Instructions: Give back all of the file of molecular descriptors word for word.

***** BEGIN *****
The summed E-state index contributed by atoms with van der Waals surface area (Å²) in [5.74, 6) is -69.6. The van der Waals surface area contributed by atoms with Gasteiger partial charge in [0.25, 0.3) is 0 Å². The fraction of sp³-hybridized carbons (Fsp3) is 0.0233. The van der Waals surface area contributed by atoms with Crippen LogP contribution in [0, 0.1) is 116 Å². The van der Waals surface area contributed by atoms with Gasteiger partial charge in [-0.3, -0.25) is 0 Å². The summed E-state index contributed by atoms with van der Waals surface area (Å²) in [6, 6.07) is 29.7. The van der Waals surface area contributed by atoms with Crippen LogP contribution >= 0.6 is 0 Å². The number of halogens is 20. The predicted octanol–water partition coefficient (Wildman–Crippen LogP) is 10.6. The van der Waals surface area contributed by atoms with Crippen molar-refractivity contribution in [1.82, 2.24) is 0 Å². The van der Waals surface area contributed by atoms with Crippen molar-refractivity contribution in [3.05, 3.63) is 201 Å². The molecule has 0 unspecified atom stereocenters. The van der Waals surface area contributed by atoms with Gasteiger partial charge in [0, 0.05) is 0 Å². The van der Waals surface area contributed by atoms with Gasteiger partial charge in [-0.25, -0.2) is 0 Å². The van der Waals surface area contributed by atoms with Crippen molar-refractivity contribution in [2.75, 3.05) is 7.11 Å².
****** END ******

The summed E-state index contributed by atoms with van der Waals surface area (Å²) in [5.74, 6) is -69.6. The van der Waals surface area contributed by atoms with Gasteiger partial charge in [0.25, 0.3) is 0 Å². The fraction of sp³-hybridized carbons (Fsp3) is 0.0233. The van der Waals surface area contributed by atoms with Crippen LogP contribution in [0, 0.1) is 116 Å². The van der Waals surface area contributed by atoms with Gasteiger partial charge in [-0.3, -0.25) is 0 Å². The summed E-state index contributed by atoms with van der Waals surface area (Å²) in [6, 6.07) is 29.7. The van der Waals surface area contributed by atoms with Crippen LogP contribution >= 0.6 is 0 Å². The number of halogens is 20. The predicted octanol–water partition coefficient (Wildman–Crippen LogP) is 10.6. The van der Waals surface area contributed by atoms with Crippen molar-refractivity contribution in [1.82, 2.24) is 0 Å². The van der Waals surface area contributed by atoms with Crippen molar-refractivity contribution in [3.05, 3.63) is 201 Å². The molecule has 0 unspecified atom stereocenters. The van der Waals surface area contributed by atoms with Gasteiger partial charge in [0, 0.05) is 0 Å². The van der Waals surface area contributed by atoms with Gasteiger partial charge in [-0.25, -0.2) is 0 Å². The van der Waals surface area contributed by atoms with Crippen molar-refractivity contribution in [2.75, 3.05) is 7.11 Å².